Ann Arbor Review


Michelle Bailat-Jones
Amit Parmessur
Steve Barfield
Fahredin Shehu
Karyn M. Bruce
Richard Gartee
Running Cub
Dejoy Robillard
Yuan Hongri
Lasz.o Slomovits
Silvia Scheibli
Stephen Sleboda
Alan Britt
Gale Acuff
Elisavietta Ritchie
Shutta Crum
Patty Dickson Pieczka

Duane Locke
Jennifer Burd
Aneek Chatterjee
Robert Nisbet
Robert Penick

Alex Ferde
Solomon Musa Haruna

Violeta Allmuca
Fred Wolven

Ann Arbor Review

is an independent

International Journal & ezine

Copyright (c) 2020 Francis Ferde
All rights revert back to each poet.
--editor / Southeastern Florida

AAR history note:  in print 1967 - 1980.  Irregular publications 1980 - 2004.  As ezine 2004 - present. Most of 54 years all together....


Francis Ferde
Silver Grey Fox
Running Cub
Fred Wolven


Submissions via e-mail:



Graffiti In the Time of COVID

I have been thinking a lot about trains lately, or, perhaps,
the absence of trains clicking along the tracks near my home.

As a child, our windows, always opened to let cool breezes waft over
our bodies, brought the sound of trains singing to themselves in the distance
as they passed someone’s hay field or barn away from the thick of summer heat.
I would lay in bed, thinking about Hobos hopping freight trains,
like William Henry Davies, a Welch poet my father told me about, who lost his       foot,
but published a book about his adventures.

My father told me a lot of things, but we never discussed me.
To him, I should be a secretary in a large office just like my mother,
tucked in nicely with a typewriter, and shorthand book and pencil,
and eight hours “lost in confinement” of telephones and teletypes.
Each night, as the trains passed by whistling and clicking,
I dreamt of being the first girl Hobo, hopping up and over the city’s sweat and grime
in the pursuit of anything that didn’t rhyme. I’d leave a poem or two,
slapped on freight car doors, in reds and yellows and blacks and blues,
shouting out that I was alive and watching me live, escaping the confines
of a diseased mindset.

The sound of trains has disappeared. I sit out on the porch, read a book,
watch people in masks walk their dogs. Even they do not make a sound.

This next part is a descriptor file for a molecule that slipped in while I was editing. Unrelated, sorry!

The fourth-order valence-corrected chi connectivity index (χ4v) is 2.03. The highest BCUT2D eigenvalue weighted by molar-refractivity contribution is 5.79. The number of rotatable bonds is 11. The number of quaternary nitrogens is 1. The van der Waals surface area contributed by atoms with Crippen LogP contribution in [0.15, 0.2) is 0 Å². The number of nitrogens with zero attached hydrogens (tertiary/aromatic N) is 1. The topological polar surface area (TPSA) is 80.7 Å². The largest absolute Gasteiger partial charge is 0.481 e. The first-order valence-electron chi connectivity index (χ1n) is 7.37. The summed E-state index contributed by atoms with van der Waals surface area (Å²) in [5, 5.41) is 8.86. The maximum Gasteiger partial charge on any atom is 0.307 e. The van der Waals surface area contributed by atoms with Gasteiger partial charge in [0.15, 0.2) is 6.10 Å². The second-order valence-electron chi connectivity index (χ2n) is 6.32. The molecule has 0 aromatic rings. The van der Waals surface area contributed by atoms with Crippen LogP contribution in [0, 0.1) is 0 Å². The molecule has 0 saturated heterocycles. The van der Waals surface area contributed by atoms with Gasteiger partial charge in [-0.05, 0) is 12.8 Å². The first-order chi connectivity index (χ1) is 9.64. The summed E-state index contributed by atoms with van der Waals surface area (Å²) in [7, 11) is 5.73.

I have dreams about people dying, and when I wake, wonder if they really have,
under the cover of the virus or just because they were old. It is a strange time
without trains. There is no sound quite like them when night comes so dark
that even the blackness has no breath.


In the Sunrise of a Key West Poem

As I walk into this morning
gentle, white-washed breezes
bring the smell of Old Town Bakery
to me as women pedal past
on their squeaky bikes
with French loaves stuffed in their baskets.
Children run beside their mothers and giggle
warm buns squeezed in their hands.

The air is cool, the sound of blue-green sea
wafts through my skin like a water-colored painting
while I think of old poets, miles away,

opening book after book
searching for themselves
in the darkness of their poems.

I stop to pet a cat, or two,
stretched out on someone’s wooden porch
or along the cracked up-turned sidewalks.
It is a morning of pelicans
and weather-worn fishing boats.
I will wander to the shore and into the sea foam
picking up sun-bleached shells with my bare toes.
Today I am a sea gull or a misplaced tourist
scooping up seaweed or last night’s foggy dreams.
My footprints disappear into the sand like words
I do not wish to write or remember.


We Ask Questions We Cannot Answer

I have never met them
except in photographs my grandmother
kept in a box in the credenza. Domenica. Teresita.
Young girls with long hair, wind-blown. My age. Then.
When we were twelve and thirteen and I wrote letters
in English for my grandmother to their grandmothers.
Now we are old women, continents apart with
whole lifetimes spent, rejoiced, memories gathered.
Addresses given to me from my aunt, no longer living.

Italy. In the north. My grandmother’s birthplace.
We email. What’s Ap. I sent birthday cards, Christmas cards.
For the first time, I call. We speak. I hear my cousins
locked inside prayers. No one has died yet, and we wobble
across the “yet”.

As a child, I read the history of Battle Creek, the history of Michigan,
the history of the United States. I read about the wars with Indians,
and the wars with the Confederates, and the War of 1812. I memorized
the valorous deeds of Florence Nightingale and Clara Barton,
and the women who nursed the dying of the Crimean and Civil wars
and gathered to make bandages for the bleeding soldiers.
I memorized facts and dates and names and took exams.
It was important. Turning page after page that someone before me
and someone before that, and someone before that, had turned.

I will not have stories to tell my granddaughter
because she is here, in the midst of this despair.
We keep her busy, let her watch princess movies,
make buckets of slime, and take lessons from YouTube
on how to draw someone’s eyes.
My neighbor has a picnic in the grass by her house
for her son each day. They bring cookies and their dog
and listen to music from their phone.
These will be their stories, we hope, when teachers ask them,
“What did you do during the Pandemic of 2020?”

I never learned to speak Italian
and now I regret that my mother wouldn’t allow it.
My youngest cousin says she is so bored staying inside.
I hear stories of Big Dog and home shopping, of all the people
who sing and play music from their balconies each night.
In days to come, when it is safe to venture out on the sidewalks,
the roads of our cities, we will gather our dead,
lay flowers on graves, place our footprints on dirt paths of cemeteries.
Across the world we will bury another layer of who we were.


Karyn M. Bruce,  Biscayne Park, Florida


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